Saturday, August 9, 2008
image courtesy Edward Tufte
As sunlight passes through the crown of a tree, every small opening in the crown serves as the aperture of a pinhole camera that casts an image of the sun on the ground. These sun images vary in size and brightness and may overlap, forming shadows of intricate detail and rich intensity gradations.
Artists call this dappled light. As the sun makes its way across the sky, the shapes change relatively quickly (a property of the moiré phenomenon).
If we could carefully design a tree-shaped sculpture with precisely positioned twigs and leaves, we could make a sundial that marks the passage of times and seasons by casting intricately detailed transient shadow images. For example, a tree sculpture installation that casts shadow portraits of persons whose birthday it is on that day — every day of the year, at a specific time.
Tuesday, July 8, 2008
As I am fairly comfortable with C++, I am drawn to one of the incarnations of Open Inventor, although it may be overkill. Any other suggestions?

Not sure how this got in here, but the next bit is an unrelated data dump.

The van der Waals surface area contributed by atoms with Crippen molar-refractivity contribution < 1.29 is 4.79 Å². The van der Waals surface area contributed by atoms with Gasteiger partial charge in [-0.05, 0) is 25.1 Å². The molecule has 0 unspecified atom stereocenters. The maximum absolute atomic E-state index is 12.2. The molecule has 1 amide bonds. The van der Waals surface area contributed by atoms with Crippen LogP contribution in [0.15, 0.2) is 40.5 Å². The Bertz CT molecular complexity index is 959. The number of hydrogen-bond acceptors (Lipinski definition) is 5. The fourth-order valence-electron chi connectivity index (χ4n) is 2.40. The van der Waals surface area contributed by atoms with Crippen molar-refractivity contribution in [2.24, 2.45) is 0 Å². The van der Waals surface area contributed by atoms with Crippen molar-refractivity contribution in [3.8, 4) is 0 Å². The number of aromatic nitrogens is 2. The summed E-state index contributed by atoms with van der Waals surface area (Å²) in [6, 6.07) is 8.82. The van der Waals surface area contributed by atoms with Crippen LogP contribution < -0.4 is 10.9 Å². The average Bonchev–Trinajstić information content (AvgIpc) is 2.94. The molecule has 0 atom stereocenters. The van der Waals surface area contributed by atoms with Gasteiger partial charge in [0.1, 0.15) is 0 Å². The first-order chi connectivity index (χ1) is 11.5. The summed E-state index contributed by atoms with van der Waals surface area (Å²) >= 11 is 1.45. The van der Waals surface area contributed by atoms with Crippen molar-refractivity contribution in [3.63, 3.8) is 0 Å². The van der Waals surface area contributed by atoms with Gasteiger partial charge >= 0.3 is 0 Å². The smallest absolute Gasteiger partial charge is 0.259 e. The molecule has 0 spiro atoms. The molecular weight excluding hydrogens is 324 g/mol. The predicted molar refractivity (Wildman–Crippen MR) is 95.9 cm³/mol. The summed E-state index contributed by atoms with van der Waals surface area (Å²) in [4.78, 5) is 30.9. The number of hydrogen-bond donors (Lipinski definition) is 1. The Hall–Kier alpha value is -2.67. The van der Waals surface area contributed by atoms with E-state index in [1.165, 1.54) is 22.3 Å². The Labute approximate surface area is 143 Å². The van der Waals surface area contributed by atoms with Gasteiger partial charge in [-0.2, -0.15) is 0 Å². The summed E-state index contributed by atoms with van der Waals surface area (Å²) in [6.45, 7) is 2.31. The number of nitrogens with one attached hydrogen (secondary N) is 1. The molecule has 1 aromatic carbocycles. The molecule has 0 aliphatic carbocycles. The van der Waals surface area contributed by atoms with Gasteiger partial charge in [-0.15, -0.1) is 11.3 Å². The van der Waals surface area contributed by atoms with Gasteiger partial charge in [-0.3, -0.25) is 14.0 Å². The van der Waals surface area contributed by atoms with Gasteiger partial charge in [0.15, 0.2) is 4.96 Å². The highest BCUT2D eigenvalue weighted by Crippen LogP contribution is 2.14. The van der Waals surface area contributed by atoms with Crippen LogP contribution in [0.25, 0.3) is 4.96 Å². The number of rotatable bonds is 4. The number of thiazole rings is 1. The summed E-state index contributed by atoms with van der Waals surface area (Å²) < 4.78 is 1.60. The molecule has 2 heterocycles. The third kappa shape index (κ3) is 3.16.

Sunday, May 18, 2008
Randy Cooper uses copper mesh as his medium. The resulting figures appear somewhat like three-dimensional pencil drawings. Furthermore, the sculptures cast wispy shadows that often complement the overall composition.
Meshes are also an ideal medium for moiré synthesis. The moirés in this photo are probably an artifact of digital photography. However, the sculptures themselves can generate rich moiré patterns by interfering with themselves or their own shadows. The moirés could make the figures appear to move and shimmer as the viewer moves past them. Or, with a fair amount of craftsmanship, meaningful secret moiré patterns could be integrated in these figures visible only from a specific vantage point.
Originally uploaded by alwasaga
I liked the artistic touch: the book appears to be a dictionary opened on imaginary and imagination.
In this piece by Kumi Yamashita titled Landscape, the shadow is cast by a straight edge and the shadow is shaped by the surface.
Another interesting property of shadows is that their meaning can change as the light source moves, even without resorting to moiré patterns, as in this sculpture by Markuz Raetz.
... or in this God-Ego duality shadow sculpture by Fred Eerdekens.
With the introduction of moiré effects, the number of possible distinct meaningful shadows can quickly multiply. So far, I have not seen anyone trying this medium.
Saturday, May 17, 2008
The two gratings encrypt the images of Albert Einstein and Mona Lisa, hence Monstein. I made the gratings in different colors from the opposite sides of the color wheel. Google compresses videos when you submit them, so this animation does not let you see very well how the green and purple lines overlap.